Three Creative Hacks that Create Cuteness Overload

Happy Monday! We have three great projects to kick start your week and provide a healthy dose of Monday motivation. Renee and Jennifer both show wonderful modifications on existing crafting standards. Renee expands an ATC to a double sided display and Jennifer adapts quilting to papercrafting. While Mischelle brings a bright and vibrant art journal to make a normal day not so normal.

Mermaid steam punk

ATC Conversion The Bigger the Better by Renee Zarate

ATCs, Artist Trading Cards, have been around for a few years now. They traditionally measure 2 ½” by 3 ½”, they can be collaged, stamped, matted, left plain, attached to greeting cards or put into albums. They’re quick and fun to make but you might wonder what other uses are there for this tiny work of art or are they only to trade with fellow artists? There are times when you love an ATC so much you can’t bear to trade it, you just want to look at it yourself and not share it with others. We don’t have to hide them away in an album, we can keep them on display by making them bigger and better! I turned this one into a free standing chunky ATC.

Buy or cut a wooden block that measures 2 ½” x 3 ½” x 1 ½”. Decide the placement of the handle on top and the clock key on the side, make a hole to insert these items. Paint the wooden block any color desired. Next, apply a thin coat of white gesso. Make two ATCs using stamps, ink, washi tape, whatever scraps are on hand. Make the ATCs on the gessoed watercolor paper cut to measure 2 ½” by 3 ½”. Adhere to the wooden block. The faces on these ATCs are made from Washi Tape. Ink the edges of the ATCs using a Jumbo Dauber. Glue feet onto the bottom of the block, these feet can be beads or small wooden embellishments. Apply On Point Glue to the feet and then dip each one in glitter or micro beads. Attach the knob on the top of the block, keys to the sides; decorate the ATC images with sequins and glitter. Tie twine and baker’s twine to the top.  It’s very satisfying to create an ATC with whatever subject matter you choose. Now you can look at your favorite design on a shelf or turn it around to change the view with a second ATC.

Supplies

Imagine
Other
  • Graphic 45 Stamps – Diamond Pattern, Clam Shell design, Phrase and Mermaid tail
  • Gold Foil
  • Glitter
  • Microbeads
  • Glue Stick
  • Metal Ephemera
  • Baker’s twine
  • Brown twine
  • Sequins
  • White gesso
  • Watercolor paper
  • Paper Trimmer
  • Adhesive
  • Jane Davenport – Mermaid Washi Tape
  • Graphic 45 – Voyage beneath the Sea Collection paper
  • Wooden block measuring 3 ½” x 2 ½” x 1 ½”
  • Americana acrylic paint – Dark blue
  • Paint brush

paper quilt llama

Patchwork Llama Paper Quilting by Jennifer Vanderbeek

Sometimes you just need to make something to make it, no matter what it could be used for (or not). When I saw the DCWV No Prob Llama papers, I remembered I’d picked up the Lloyd & Lola quilt pattern, purely on a whim, and though for sure I could do something to combine the two. Using the instructions for the pillow cover, I used a 1 inch = 1 cm rule and made a smaller version of the patchwork pillow from the different patterned papers with a background of the Brights Textured pack.

Cutting out all the pieces takes the most time. Make sure to label them for later! Because sewing using seam allowances and paper piecing doesn’t, not everything will line up perfectly as is. I had to play around with the sections to make them fit, but the seam allowance extras gave me a handy way to attach the pieces to each other, at least in sections. Tweezers definitely come in handy! Once the main pieces are assembled, using the pattern as a guide, lay everything out on a large sheet of paper to figure out what will ultimately fit before gluing anything down. The irRESISTible Pico Embellisher is perfect for adding some textural stitching along each paper-pieced edge. This adaption was so fun! I hope you try it yourself.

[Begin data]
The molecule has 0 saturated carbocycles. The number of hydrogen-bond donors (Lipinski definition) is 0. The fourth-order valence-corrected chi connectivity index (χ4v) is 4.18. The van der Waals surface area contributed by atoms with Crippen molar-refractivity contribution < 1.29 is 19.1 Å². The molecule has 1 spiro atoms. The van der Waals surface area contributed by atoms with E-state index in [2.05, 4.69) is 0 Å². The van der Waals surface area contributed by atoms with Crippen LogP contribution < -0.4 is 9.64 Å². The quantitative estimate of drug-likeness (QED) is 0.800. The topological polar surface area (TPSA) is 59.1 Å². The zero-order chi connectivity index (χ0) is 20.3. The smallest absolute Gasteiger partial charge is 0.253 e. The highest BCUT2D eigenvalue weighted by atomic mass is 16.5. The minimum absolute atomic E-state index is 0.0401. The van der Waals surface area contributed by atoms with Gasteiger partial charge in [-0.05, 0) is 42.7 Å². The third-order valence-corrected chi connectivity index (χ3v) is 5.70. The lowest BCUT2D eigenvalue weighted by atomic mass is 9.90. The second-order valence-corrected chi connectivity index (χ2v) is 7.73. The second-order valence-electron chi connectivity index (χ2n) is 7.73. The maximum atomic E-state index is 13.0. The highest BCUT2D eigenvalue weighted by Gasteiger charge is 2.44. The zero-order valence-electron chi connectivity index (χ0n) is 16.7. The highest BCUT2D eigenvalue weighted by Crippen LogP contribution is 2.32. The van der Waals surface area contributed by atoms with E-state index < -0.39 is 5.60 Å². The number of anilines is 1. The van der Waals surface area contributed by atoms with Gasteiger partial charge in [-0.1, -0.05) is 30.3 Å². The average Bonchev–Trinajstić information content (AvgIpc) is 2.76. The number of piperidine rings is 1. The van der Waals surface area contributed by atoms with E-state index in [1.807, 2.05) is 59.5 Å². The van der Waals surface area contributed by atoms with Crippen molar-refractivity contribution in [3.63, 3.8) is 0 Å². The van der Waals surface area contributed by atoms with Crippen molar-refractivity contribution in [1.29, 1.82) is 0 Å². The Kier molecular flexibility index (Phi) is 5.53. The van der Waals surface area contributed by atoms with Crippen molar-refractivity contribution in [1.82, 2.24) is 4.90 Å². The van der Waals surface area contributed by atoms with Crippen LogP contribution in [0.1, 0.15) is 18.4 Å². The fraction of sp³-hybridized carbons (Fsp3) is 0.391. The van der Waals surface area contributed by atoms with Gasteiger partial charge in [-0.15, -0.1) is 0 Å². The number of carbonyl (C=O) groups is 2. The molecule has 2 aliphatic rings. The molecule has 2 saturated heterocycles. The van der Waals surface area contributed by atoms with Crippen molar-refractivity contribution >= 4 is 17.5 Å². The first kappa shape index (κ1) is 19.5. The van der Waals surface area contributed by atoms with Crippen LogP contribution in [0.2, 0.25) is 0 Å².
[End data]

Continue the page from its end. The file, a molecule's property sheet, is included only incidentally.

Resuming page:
Supplies

Imagine
Other
  • DCWV – No Prob Llama, Brights Textured paper
  • Elizabeth Hartman – Lloyd & Lola Quilt and Pillow Pattern
  • Centimeter-marked ruler
  • Pencil
  • 
Fiskars – Paper trimmer, Scissors
, Tweezers

Shimmery Journal Page with little houses

Bright Fireworks Journal Pages by Mischelle Smith

I love Fireworks Shimmery Craft spray! I find that I use them mostly like watercolor paints. I pour them onto my palette and use my paintbrush to bring color to my paper or canvas. These inks are incredibly vibrant and colorful. They breathe life into my work. I also love the shimmer the mica powders leave – it adds another layer of interest. These inks blend beautifully together just like watercolors would.

fireworks shimmery craft spray is used to color art journal pages.

In this project, I applied Iridescent Purple Creative Medium to pages using stencil and palette knife. Let dry. Then, I pour Fireworks into palette saucers. Paint pages with Fireworks using a paintbrush. Let dry. Then continued to layer art with stencils and stamps using Memento Luxe Inks Danube Blue, Tuxedo Black and Pear Tart with a jumbo dauber. I cut out the stamped images and attach to pages with Tear It Tape. Once I layered enough, I added more detail with charcoal, a white gel pen, and Tuxedo Black Memento Marker. Then I used the spray stick to spatter page with irRESISTible Texture Spray Wedding Dress and Liquid Glass. Let dry. Finish with several sprays of Sparkle Sheer Shimmer Spritz which is the perfect final touch.

Supplies

Imagine
Other
  • Stencil Girl – stencil
  • Vera Lane Studio – Straight Street and Woodland Accessories
  • Paint Brush
  • Paint Palette
  • White cardstock
  • Charcoal
  • Stump
  • Washi Tape
  • White Gel Pen
  • CTMH – Liquid Glass

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3 thoughts on “Three Creative Hacks that Create Cuteness Overload

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